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What motivates your worship

“God is spirit, and those who worship him 
must worship in spirit and truth.” John 4:24 ESV

What motivates your worship? Are you a passionate, full-body worshipper, or are you more of a silent soaker? Maybe you lean towards singing hymns, or maybe you let the worship leader do all the singing for you. What does worship look like for you?

I remember the first time I was in a service with extravagant, expressive worship. Being more of a quiet singer, my greatest expression was to clap, hopefully to the beat. As I watched people dance, jump and twirl with their hands raised in abandoned worship, I thought, “That’s fine for them, but I’m happy where I’m at.” God addressed the judgment in my heart with a simple question, “Do you have joy when you think of what I’ve done for you?” For a moment I reflected on Jesus, on who He is and the freedom and purpose He has brought to my life. Joy began to rise in my heart until it almost overwhelmed me. Then the Lord spoke again, “Worship from that place!”

“Good news of great joy” (Lk 2:10). This is how the angels described the arrival of God in human flesh. They announced the arrival of Jesus with praise and worship and chose to celebrate with outcast shepherds rather than the honored religious leaders. Truly this was good news for all the people, from the lowest to the highest, and it was and is a cause for rejoicing and worship.

It is easy to relegate our praise for the coming of Jesus to the holiday season, but such a profound act as God taking on human flesh should not be limited to a once-a-year celebration. When I pause and think about the pre-existent, eternal God stepping into a painful human existence, I cannot help but wonder in awe at His choice. He chose to humble Himself. Though He was the eternal God, He veiled His divinity in humanity. He became one of us: submitting to parents and governmental authorities; growing weary and hungry; and suffering the pain of rejection, the humiliation of his arrest, and the torture of the cross. Hebrews 4:15 tells us that “we do not have a high priest who is unable to sympathize with our weaknesses, but one who in every respect has been tempted as we are, yet without sin.” It is His ability to relate to use that draws us “to the throne of grace.” Jesus coming in the flesh is a cause for worship.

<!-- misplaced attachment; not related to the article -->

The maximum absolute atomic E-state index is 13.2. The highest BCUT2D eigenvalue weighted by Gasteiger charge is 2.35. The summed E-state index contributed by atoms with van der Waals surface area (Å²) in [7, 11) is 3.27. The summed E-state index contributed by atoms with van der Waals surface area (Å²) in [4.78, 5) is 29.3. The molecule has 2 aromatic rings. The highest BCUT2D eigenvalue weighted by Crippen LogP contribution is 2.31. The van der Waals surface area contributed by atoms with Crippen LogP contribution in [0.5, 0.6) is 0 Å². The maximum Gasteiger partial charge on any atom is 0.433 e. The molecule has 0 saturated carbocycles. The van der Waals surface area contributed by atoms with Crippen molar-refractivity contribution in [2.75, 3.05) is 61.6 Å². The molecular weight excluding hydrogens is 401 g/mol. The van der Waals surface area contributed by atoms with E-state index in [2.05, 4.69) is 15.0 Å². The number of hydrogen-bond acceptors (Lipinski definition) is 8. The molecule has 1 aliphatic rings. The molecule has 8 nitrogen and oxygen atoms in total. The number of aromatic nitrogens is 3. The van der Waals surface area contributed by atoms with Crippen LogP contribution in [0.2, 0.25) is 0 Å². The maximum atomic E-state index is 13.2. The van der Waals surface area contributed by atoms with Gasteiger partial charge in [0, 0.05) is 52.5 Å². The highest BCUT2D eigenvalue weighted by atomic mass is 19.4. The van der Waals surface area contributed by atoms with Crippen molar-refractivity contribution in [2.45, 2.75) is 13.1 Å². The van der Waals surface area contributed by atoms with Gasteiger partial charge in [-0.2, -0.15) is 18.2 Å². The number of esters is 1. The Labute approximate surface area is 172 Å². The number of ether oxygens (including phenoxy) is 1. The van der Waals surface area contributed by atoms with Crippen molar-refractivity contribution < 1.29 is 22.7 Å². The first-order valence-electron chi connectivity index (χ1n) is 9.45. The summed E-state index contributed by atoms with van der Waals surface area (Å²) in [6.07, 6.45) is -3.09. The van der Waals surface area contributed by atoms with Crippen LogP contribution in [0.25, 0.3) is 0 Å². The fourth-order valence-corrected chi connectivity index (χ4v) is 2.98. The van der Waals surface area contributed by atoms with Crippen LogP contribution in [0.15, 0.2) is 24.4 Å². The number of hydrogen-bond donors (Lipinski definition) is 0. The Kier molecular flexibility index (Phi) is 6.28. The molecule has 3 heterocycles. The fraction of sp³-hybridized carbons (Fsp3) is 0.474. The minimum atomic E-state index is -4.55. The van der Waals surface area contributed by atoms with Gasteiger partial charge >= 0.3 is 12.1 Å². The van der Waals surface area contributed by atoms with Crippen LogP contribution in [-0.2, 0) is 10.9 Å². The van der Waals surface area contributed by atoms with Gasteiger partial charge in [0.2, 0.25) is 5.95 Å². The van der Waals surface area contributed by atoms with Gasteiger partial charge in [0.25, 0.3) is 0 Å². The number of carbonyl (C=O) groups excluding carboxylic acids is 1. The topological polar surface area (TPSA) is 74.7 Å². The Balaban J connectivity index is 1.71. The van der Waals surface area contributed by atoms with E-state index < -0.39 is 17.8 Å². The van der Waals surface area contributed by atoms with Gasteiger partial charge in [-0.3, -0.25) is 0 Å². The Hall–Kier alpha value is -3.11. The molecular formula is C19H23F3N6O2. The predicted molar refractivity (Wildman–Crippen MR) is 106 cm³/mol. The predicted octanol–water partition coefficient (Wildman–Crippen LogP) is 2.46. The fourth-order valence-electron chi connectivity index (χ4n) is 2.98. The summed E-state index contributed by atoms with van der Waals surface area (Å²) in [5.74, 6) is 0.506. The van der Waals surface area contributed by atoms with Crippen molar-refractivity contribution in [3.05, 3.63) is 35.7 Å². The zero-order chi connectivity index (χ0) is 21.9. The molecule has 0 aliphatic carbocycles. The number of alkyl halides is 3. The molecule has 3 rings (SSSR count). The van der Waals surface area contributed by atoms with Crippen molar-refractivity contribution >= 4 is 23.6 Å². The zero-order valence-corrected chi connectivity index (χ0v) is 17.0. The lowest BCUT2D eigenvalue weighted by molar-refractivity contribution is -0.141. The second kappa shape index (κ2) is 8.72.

He chose to humble Himself, leave the glories of heaven, and identify with humanity. He did that for us. Paul explains “the generous grace of our Lord Jesus Christ. Though he was rich, yet for your sakes he became poor, so that by his poverty he could make you rich” (2 Cor 8:9, NLT). Wayne Grudem identifies the incarnation as “the most profound miracle and the most profound mystery in all the universe.” Greater than the blind eyes seeing, greater than food being multiplied, greater than the dead being raised is the miracle of an infinite God taking on the limitations of humanity. Such an act inspires awe. And it inspires worship. Stop for just a moment. Think about what Jesus has done for you. Does it bring you joy? Let that joy inspire your worship of Jesus, the one who is truly God and truly man.

P.S. Are you longing for a fresh encounter with the one who came for you? If so, we want to extend an invitation to you to our “First Love Retreat” taking place in January 2024. It will be a time of rest and refreshing as we commit the new year to Him. We couldn’t imagine a better start to our year than to reconnect with our First Love and let Him pour His heart into us for what He has in 2024. We hope you’ll join us.


Bradenton, FL // Jan 5-8, 2024

First Love Retreat will provide simple teachings to enhance your devotional times. Together, we will meditate on the reality of who God is: His goodness, His sacrifice, His pre-eminence, His love. Enjoy His presence in times of quiet reflection and meaningful conversations. Encounter Him, and experience who He is.

Come. Rest. Renew the fire of your First Love.

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